Smart carbon in the steel industry
Carbon capture, utilization and storage (CCUS), often called carbon capture, it is the process of capturing carbon dioxide emissions from industrial facilities and reusing or storing them.
Considering the urgency to reduce by half the CO2 emission by 2030,
carbon capture is expected to contribute 27% of the needed emissions reductions in the cement, iron, steel and chemicals industries.
Energy accounts for two-thirds of total greenhouse gas. According to IEA report, in 2021 CO2 emissions rebounded strongly showing a “implementation gap” between announced net zero pledges and the policy frameworks and specific measures that they require.
Vertical scale : Gt CO2 Horizontal: Years source: IEA WEO-2021
Heavy industries are embracing carbon capture technology as a mean to meet the climat change agenda. More than 100 new facilities were announced in 2021. CCUS facilities currently capture more than 40 Mt CO2 annually,
In the steel industry, ArcelorMittal, the largest steel manufacturer in the Americas and Europe is developping its smart carbon steelmaking route.
Governments across the globe are supporting carbon capture using carbon capture tax credits and large investments in related technologies.
The future is promising for carbon capture solutions with strong industry engagement, government support and innovative supply chain solutions.
230 Mt of CO2 are currently used each year, mainly in direct use pathways in the fertiliser industry for urea manufacturing (~130 Mt) and for enhanced oil recovery (~80 Mt). New utilisation pathways in the production of CO2-based synthetic fuels, chemicals and building aggregates are gaining momentum.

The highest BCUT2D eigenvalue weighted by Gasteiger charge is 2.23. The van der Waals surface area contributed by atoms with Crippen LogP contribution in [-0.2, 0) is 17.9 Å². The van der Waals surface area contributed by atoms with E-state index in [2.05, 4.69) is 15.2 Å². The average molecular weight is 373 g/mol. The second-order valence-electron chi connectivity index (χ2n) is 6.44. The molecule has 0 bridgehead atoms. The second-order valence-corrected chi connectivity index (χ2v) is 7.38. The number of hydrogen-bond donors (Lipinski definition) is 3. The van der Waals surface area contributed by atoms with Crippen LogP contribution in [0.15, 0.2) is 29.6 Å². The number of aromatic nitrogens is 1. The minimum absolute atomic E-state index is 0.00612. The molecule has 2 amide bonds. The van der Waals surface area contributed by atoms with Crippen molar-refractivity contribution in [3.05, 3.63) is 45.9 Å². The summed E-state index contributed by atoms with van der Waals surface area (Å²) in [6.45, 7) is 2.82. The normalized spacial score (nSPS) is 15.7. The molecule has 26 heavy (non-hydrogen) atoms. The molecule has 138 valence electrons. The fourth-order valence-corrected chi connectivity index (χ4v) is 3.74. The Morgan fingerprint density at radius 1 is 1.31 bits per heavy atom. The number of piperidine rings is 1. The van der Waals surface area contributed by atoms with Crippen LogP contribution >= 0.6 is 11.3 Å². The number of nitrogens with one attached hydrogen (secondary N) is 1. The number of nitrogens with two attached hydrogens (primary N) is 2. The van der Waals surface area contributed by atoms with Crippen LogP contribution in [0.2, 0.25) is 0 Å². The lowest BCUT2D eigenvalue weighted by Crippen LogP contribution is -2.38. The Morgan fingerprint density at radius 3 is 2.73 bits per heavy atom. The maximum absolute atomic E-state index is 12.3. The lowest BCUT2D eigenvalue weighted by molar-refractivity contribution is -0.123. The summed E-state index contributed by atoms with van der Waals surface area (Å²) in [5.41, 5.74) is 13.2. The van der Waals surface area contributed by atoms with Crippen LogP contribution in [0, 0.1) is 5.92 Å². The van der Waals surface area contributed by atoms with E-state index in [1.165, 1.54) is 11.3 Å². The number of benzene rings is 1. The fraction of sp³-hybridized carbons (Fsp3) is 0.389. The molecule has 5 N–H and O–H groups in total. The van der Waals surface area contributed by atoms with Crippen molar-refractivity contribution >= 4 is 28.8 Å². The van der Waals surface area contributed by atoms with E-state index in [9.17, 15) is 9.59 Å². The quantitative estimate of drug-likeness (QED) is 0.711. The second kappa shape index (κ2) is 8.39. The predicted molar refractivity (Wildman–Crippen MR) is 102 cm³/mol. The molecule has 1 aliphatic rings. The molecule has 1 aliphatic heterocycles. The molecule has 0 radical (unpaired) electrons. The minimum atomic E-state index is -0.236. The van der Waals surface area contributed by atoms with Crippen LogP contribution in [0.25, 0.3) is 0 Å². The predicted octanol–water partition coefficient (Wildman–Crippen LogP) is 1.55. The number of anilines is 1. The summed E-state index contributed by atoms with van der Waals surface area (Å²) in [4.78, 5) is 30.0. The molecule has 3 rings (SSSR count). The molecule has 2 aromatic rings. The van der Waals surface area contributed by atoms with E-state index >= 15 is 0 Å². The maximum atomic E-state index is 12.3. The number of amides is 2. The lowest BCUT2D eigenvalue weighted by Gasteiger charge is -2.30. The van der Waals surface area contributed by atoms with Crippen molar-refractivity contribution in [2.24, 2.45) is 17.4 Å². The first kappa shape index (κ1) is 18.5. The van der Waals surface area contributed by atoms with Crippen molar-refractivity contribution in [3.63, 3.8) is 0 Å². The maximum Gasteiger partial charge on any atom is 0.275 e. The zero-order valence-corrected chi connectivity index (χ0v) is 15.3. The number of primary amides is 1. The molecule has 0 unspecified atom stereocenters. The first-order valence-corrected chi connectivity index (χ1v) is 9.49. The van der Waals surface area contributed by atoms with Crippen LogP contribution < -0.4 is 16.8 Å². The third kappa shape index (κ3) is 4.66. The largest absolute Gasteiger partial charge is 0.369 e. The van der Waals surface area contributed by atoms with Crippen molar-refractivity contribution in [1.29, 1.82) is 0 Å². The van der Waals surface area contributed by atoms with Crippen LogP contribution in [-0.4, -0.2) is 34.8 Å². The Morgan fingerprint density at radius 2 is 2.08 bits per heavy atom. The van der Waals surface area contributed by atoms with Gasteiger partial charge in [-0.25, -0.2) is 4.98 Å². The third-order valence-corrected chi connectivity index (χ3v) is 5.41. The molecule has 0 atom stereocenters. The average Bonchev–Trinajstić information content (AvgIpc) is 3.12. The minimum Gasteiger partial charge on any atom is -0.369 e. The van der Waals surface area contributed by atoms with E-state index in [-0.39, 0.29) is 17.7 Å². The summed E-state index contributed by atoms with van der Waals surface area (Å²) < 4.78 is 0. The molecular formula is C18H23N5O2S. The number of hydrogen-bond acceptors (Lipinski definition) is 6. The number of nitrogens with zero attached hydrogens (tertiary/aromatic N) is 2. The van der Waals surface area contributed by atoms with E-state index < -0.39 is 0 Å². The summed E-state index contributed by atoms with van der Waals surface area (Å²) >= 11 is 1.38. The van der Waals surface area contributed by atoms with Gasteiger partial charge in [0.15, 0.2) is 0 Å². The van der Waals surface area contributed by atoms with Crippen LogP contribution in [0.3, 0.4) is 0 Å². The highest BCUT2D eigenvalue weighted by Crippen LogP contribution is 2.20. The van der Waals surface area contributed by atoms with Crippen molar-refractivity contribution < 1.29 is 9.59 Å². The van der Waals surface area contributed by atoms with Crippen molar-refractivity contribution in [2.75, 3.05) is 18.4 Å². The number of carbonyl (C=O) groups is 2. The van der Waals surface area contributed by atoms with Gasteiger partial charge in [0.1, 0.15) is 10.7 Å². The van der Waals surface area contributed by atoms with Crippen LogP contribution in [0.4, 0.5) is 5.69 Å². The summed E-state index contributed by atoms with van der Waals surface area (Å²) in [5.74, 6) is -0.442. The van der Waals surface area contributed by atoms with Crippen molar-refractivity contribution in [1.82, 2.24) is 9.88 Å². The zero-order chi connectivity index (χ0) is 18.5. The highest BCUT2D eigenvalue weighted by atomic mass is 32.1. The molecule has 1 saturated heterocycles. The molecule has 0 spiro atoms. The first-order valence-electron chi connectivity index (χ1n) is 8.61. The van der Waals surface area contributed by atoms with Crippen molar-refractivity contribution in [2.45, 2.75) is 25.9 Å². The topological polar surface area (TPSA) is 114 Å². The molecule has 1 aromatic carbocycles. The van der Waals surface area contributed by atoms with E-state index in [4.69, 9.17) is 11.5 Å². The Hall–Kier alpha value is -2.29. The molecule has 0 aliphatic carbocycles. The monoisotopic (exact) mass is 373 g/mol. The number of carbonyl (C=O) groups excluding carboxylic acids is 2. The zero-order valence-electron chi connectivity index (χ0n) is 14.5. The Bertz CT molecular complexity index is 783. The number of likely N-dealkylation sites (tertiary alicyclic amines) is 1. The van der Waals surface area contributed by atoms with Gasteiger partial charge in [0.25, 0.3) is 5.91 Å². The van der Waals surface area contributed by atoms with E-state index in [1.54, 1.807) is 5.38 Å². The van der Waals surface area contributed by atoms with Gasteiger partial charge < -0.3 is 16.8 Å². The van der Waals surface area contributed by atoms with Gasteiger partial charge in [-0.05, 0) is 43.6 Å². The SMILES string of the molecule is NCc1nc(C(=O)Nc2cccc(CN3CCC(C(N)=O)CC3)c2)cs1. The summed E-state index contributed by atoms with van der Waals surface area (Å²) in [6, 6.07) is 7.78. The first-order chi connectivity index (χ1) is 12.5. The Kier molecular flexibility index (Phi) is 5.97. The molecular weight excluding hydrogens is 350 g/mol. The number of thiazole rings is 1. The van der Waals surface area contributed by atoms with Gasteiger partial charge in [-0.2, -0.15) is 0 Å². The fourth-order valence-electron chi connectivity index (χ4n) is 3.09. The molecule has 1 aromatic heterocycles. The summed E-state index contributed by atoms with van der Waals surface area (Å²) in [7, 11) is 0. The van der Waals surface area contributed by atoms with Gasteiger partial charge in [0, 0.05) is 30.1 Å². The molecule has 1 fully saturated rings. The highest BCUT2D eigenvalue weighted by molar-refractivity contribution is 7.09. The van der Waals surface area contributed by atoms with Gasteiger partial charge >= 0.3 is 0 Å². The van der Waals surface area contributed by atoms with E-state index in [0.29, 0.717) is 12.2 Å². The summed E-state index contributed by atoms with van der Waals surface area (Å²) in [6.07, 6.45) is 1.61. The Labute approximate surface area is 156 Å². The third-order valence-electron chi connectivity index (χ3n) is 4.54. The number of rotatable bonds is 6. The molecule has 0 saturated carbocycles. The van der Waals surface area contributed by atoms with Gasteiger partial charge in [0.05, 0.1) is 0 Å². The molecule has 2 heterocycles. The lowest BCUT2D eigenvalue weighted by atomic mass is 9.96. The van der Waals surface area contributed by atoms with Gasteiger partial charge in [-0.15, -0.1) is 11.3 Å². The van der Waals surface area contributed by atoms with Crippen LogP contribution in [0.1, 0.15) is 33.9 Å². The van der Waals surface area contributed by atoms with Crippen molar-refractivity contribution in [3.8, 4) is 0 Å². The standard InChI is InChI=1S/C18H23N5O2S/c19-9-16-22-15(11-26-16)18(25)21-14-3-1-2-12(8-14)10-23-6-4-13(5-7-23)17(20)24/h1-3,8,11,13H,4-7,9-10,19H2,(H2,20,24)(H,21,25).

About the urgency
The World Energy Outlook-2021 report (WEO-2021) prepared by IEA for the COP26 in Glasgow, show a "picture" of how far countries have come in their clean energy transitions. The finding is alarming as 'the global average temperature rise in this scenario passes the 1.5 degrees Celsius (°C) mark around 2030 and would still be climbing as it reaches 2.6 °C in 2100.'
IEA has produced an interesting tables showing selected indicators in the Net Zero Emissions by 2050 Scenario reflecting the effort to reach the 1.5 degree Celsius stabilisation.
Critical metals are indispensable to energy transition, but on the other hand they could also slow global progress towards a clean energy future or make it more costly. The importance to secure a sustainable supply is key and all actors in this space should engage their responsibility and conduct appropriate policies.
Among scenarios and particularly the NZE (Net Zero Emission 2050), the presence of critical minerals in global resources trade is set to increase very significantly with the rise of clean energy. On a refined product basis, the
value of key critical minerals is estimated to triple by 2050 to USD 400 billion (International Energy Agency, World Energy Outlook 2021, p282).
World Energy Outlook 2021; p. 282